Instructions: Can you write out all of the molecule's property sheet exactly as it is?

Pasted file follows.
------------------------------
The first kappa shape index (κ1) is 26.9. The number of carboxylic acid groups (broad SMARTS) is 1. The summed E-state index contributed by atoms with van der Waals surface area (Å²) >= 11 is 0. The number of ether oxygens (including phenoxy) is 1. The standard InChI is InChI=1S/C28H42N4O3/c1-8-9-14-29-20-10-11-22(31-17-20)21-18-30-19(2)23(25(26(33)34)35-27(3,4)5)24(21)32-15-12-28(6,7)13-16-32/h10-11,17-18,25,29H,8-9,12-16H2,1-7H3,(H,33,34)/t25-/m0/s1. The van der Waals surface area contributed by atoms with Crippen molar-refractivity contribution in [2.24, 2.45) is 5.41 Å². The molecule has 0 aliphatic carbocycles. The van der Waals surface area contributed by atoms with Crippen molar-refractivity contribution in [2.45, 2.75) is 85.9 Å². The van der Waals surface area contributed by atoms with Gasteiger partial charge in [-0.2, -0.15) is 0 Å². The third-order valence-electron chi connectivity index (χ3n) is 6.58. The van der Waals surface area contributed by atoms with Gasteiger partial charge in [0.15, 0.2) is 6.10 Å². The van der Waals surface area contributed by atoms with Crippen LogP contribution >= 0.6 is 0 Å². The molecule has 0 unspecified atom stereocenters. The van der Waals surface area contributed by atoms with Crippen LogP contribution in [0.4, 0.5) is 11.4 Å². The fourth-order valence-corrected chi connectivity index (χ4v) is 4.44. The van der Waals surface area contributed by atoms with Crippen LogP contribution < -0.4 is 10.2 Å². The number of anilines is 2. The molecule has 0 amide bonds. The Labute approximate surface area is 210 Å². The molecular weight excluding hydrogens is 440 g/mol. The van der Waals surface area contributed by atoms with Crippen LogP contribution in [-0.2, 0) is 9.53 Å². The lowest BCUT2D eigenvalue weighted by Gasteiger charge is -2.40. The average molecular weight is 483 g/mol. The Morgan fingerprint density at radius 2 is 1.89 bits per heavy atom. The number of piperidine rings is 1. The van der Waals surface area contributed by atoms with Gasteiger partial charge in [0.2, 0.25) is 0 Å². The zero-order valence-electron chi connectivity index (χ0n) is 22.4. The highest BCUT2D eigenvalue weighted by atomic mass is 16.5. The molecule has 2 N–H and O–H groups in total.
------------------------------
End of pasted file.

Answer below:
The first kappa shape index (κ1) is 26.9. The number of carboxylic acid groups (broad SMARTS) is 1. The summed E-state index contributed by atoms with van der Waals surface area (Å²) >= 11 is 0. The number of ether oxygens (including phenoxy) is 1. The standard InChI is InChI=1S/C28H42N4O3/c1-8-9-14-29-20-10-11-22(31-17-20)21-18-30-19(2)23(25(26(33)34)35-27(3,4)5)24(21)32-15-12-28(6,7)13-16-32/h10-11,17-18,25,29H,8-9,12-16H2,1-7H3,(H,33,34)/t25-/m0/s1. The van der Waals surface area contributed by atoms with Crippen molar-refractivity contribution in [2.24, 2.45) is 5.41 Å². The molecule has 0 aliphatic carbocycles. The van der Waals surface area contributed by atoms with Crippen molar-refractivity contribution in [2.45, 2.75) is 85.9 Å². The van der Waals surface area contributed by atoms with Gasteiger partial charge in [-0.2, -0.15) is 0 Å². The third-order valence-electron chi connectivity index (χ3n) is 6.58. The van der Waals surface area contributed by atoms with Gasteiger partial charge in [0.15, 0.2) is 6.10 Å². The van der Waals surface area contributed by atoms with Crippen LogP contribution >= 0.6 is 0 Å². The molecule has 0 unspecified atom stereocenters. The van der Waals surface area contributed by atoms with Crippen LogP contribution in [0.4, 0.5) is 11.4 Å². The fourth-order valence-corrected chi connectivity index (χ4v) is 4.44. The van der Waals surface area contributed by atoms with Crippen LogP contribution < -0.4 is 10.2 Å². The number of anilines is 2. The molecule has 0 amide bonds. The Labute approximate surface area is 210 Å². The molecular weight excluding hydrogens is 440 g/mol. The van der Waals surface area contributed by atoms with Crippen LogP contribution in [-0.2, 0) is 9.53 Å². The lowest BCUT2D eigenvalue weighted by Gasteiger charge is -2.40. The average molecular weight is 483 g/mol. The Morgan fingerprint density at radius 2 is 1.89 bits per heavy atom. The number of piperidine rings is 1. The van der Waals surface area contributed by atoms with Gasteiger partial charge in [0.2, 0.25) is 0 Å². The zero-order valence-electron chi connectivity index (χ0n) is 22.4. The highest BCUT2D eigenvalue weighted by atomic mass is 16.5. The molecule has 2 N–H and O–H groups in total.